A step-by-step guide to make phuchka/pani puri/gol gappa papri, spicy potatoes and tamarind water at home!

  • Cooking time
    3 hours
  • Calories
Recommended by
members who rated this recipe on Youtube

[In this series, we tip our hats to some of our favourite dishes available in the restaurants, cafés, and cabins of Calcutta. Our purpose in doing so is to document their existence, and give people a way to recreate them if they happen to live away from the city. Make these at home, or hunt them down from the source—irrespective of how you get your hands on these items, we hope you enjoy them.]

Phuchka is a way of life in Calcutta. Everyone has their favourite phuchkawala (phuchka seller). Every para (neighbourhood) must have at least a few phuchkawalas who set up their stalls around four in the afternoon everyday. They bring their already fried phuchka papri or puris in huge bags and arrange them neatly in a huge wicker basket or a glass box. Then they start preparing their mis en place and mixing the tawk jol (sour water). By the time they are done, customers start gathering around them and the day’s business starts.

What is Papad Khar?

Papad Khar (or Saji khar) is an alkaline salt made up of Sodium Carbonate (Na2CO3) and Sodium Bicarbonate(NaHCO3). The baking powder along with the Papad Khar help expand the papri when they are fried.

Sodium Bicarbonate is commonly sold as baking or cooking soda in grocery stores. Sodium carbonate is known as soda ash. You should be able to find Papad Khar in any big local grocery store in Calcutta.

Books in this recipe

No items found.
Like the work we do? Help keep this site ad-free by making a donation.


65 large phuchkas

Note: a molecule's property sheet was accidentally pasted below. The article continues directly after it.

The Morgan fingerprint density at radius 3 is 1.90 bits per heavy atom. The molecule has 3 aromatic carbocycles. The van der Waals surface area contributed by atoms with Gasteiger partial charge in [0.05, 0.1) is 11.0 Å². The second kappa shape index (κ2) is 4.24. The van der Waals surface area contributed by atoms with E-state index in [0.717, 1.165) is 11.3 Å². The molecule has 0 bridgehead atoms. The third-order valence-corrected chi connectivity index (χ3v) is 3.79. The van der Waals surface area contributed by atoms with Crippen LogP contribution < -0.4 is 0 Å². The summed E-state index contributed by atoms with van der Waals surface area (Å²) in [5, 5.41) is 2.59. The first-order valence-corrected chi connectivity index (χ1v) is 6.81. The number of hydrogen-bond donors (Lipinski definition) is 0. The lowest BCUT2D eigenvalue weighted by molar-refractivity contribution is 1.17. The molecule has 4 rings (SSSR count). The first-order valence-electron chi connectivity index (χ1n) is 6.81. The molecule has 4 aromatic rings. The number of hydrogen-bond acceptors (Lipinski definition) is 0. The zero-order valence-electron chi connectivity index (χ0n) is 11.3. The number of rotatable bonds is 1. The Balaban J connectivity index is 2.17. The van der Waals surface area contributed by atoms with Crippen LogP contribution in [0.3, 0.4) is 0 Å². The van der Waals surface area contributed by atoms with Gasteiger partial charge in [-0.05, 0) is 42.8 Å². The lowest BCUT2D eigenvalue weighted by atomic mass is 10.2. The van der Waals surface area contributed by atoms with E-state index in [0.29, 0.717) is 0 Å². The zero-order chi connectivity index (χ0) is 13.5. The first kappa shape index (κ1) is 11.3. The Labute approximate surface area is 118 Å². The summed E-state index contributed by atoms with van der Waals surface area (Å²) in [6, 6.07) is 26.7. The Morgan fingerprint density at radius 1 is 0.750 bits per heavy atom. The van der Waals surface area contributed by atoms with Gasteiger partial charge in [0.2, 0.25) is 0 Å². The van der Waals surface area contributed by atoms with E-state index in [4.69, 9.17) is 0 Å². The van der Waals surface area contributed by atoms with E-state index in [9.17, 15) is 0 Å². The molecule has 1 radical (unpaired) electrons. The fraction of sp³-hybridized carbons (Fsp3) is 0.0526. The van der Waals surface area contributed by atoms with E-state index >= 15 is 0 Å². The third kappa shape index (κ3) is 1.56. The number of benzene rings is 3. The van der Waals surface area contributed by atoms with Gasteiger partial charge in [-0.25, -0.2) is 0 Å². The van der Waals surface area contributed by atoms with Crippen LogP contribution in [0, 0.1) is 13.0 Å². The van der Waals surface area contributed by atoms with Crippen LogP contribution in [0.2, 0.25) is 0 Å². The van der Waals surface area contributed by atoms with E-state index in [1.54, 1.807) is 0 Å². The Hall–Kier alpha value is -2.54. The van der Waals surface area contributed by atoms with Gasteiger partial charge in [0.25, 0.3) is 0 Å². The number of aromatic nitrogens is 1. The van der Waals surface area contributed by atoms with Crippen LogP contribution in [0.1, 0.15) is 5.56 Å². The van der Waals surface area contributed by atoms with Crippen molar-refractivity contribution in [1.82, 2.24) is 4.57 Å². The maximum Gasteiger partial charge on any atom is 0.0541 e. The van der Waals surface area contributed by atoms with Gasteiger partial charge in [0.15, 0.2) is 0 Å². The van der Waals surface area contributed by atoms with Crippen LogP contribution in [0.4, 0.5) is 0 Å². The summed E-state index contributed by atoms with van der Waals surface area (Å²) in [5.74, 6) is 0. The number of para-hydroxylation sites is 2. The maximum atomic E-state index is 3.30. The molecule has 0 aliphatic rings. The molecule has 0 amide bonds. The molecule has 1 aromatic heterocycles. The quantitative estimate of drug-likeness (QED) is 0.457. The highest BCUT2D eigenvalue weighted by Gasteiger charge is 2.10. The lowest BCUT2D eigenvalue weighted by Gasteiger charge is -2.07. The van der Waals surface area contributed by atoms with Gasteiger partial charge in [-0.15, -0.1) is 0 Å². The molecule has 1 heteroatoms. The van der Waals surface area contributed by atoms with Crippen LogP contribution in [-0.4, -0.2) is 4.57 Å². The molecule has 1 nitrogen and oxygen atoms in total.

For the papri

  • 200 g atta
  • 100 g sooji (semolina)
  • ¼ tsp papad khar
  • ¼ tsp baking powder
  • 170 ml water
  • vegetable oil for deep frying

For the tamarind water

  • 30 g lime juice
  • 25 g tamarind pulp
  • ¼ tsp bhaja moshla
  • 3 g black salt (beetnoon)
  • 3 g salt
  • 400 ml drinking water

For the potato filling

  • 300 g boiled potatoes
  • 4 g salt
  • 4 g bhaja moshla
  • 1 tsp chaat masala
  • ½ tsp coriander powder
  • 7 g crushed green chillies
  • 10 g coriander leaves
  • 50 g of phuchka water
  • 30 g boiled motor
  • 10 g soaked chhola
  • chopped onions (optional)


Make the papri

  1. In a large bowl mix together atta, sooji, papad khar, and baking powder. Add water and start kneading it into a stiff dough. Wrap in a plastic wrap or place in an airtight bowl to rest it for one hour.
  2. After an hour divide the dough small portions (7 g each if you like large papri, and 5 g if you want a small ones).
  3. Roll each tiny ball of dough between your palms until they are round and have a smooth outer surface. Roll them out one by one into discs of uniform thickness—about 7 centimetre in diameter when using a 7 gram portion of dough.
  4. As you roll the papris, leave them out to dry for some time. In a cool room without a fan running it takes up to two hours. But don't go by time. The surface of the papris should dry out but they should not turn stiff. Flip them when one side looks dry.
  5. Now, heat oil in a korai or wok for deep frying. The oil has to be very hot—above 200ºC.
  6. Add a papri and press down with a jhajhri or perforated spoon. Within a few seconds it should puff and rise to the surface. Continue to fry it, basting it with hot oil or turning it over until it is brown. Take it out of the oil and place on a jhuri or colander so that the steam can escape and the papris remain crisp.
  7. The papris won't be very crispy right off the oil. Phuchka makers usually leave them out in the hot sun to dry and crisp up. During monsoons they use a high power incadescent light bulb to dry them. You can fry them in the evening and dry them in the sun next morning. As an alternative, dry them in an oven at the lowest temperature setting until crisp. Please keep an eye on them as. Papris burn easily! Also, if making ahead, crisp the papris on the day you are planning to serve them.

Make the tamarind water

  1. Soak tamarind in warm water mash it well to extract the pulp.
  2. Add lime juice or a mix of lime and gondoharaj lime juice, black salt, regular table salt, bhaja moshla and drinking water. You can also add some chopped coriander leaves if you want.
  3. Taste the water and adjust sourness and salt to your liking. You can leave the lime peels in the water for flavour.

Make the potato filling

  1. Peel and roughly mash boiled potatoes.
  2. Season them with salt, bhaja moshla, chaat masala, coriander powder, crushed green chillies, coriander leaves, and 50 ml of the tamaring water we just prepared.